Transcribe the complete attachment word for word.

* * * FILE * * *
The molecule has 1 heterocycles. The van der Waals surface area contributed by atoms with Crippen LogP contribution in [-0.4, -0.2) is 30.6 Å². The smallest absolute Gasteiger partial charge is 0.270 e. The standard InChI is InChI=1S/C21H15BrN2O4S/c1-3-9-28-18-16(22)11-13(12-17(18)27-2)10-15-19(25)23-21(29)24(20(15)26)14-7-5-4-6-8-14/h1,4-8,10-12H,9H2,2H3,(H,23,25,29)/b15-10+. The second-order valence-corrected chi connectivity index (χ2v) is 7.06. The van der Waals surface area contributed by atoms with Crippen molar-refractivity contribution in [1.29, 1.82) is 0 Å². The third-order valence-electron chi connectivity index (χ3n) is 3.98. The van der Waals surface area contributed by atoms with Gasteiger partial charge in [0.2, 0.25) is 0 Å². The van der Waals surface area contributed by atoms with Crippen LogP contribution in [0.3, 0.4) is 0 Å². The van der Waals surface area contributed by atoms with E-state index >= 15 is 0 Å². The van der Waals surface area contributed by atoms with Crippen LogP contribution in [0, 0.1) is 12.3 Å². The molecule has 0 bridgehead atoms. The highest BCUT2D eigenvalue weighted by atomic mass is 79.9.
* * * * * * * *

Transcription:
The molecule has 1 heterocycles. The van der Waals surface area contributed by atoms with Crippen LogP contribution in [-0.4, -0.2) is 30.6 Å². The smallest absolute Gasteiger partial charge is 0.270 e. The standard InChI is InChI=1S/C21H15BrN2O4S/c1-3-9-28-18-16(22)11-13(12-17(18)27-2)10-15-19(25)23-21(29)24(20(15)26)14-7-5-4-6-8-14/h1,4-8,10-12H,9H2,2H3,(H,23,25,29)/b15-10+. The second-order valence-corrected chi connectivity index (χ2v) is 7.06. The van der Waals surface area contributed by atoms with Crippen molar-refractivity contribution in [1.29, 1.82) is 0 Å². The third-order valence-electron chi connectivity index (χ3n) is 3.98. The van der Waals surface area contributed by atoms with Gasteiger partial charge in [0.2, 0.25) is 0 Å². The van der Waals surface area contributed by atoms with Crippen LogP contribution in [0.3, 0.4) is 0 Å². The van der Waals surface area contributed by atoms with E-state index >= 15 is 0 Å². The van der Waals surface area contributed by atoms with Crippen LogP contribution in [0, 0.1) is 12.3 Å². The molecule has 0 bridgehead atoms. The highest BCUT2D eigenvalue weighted by atomic mass is 79.9.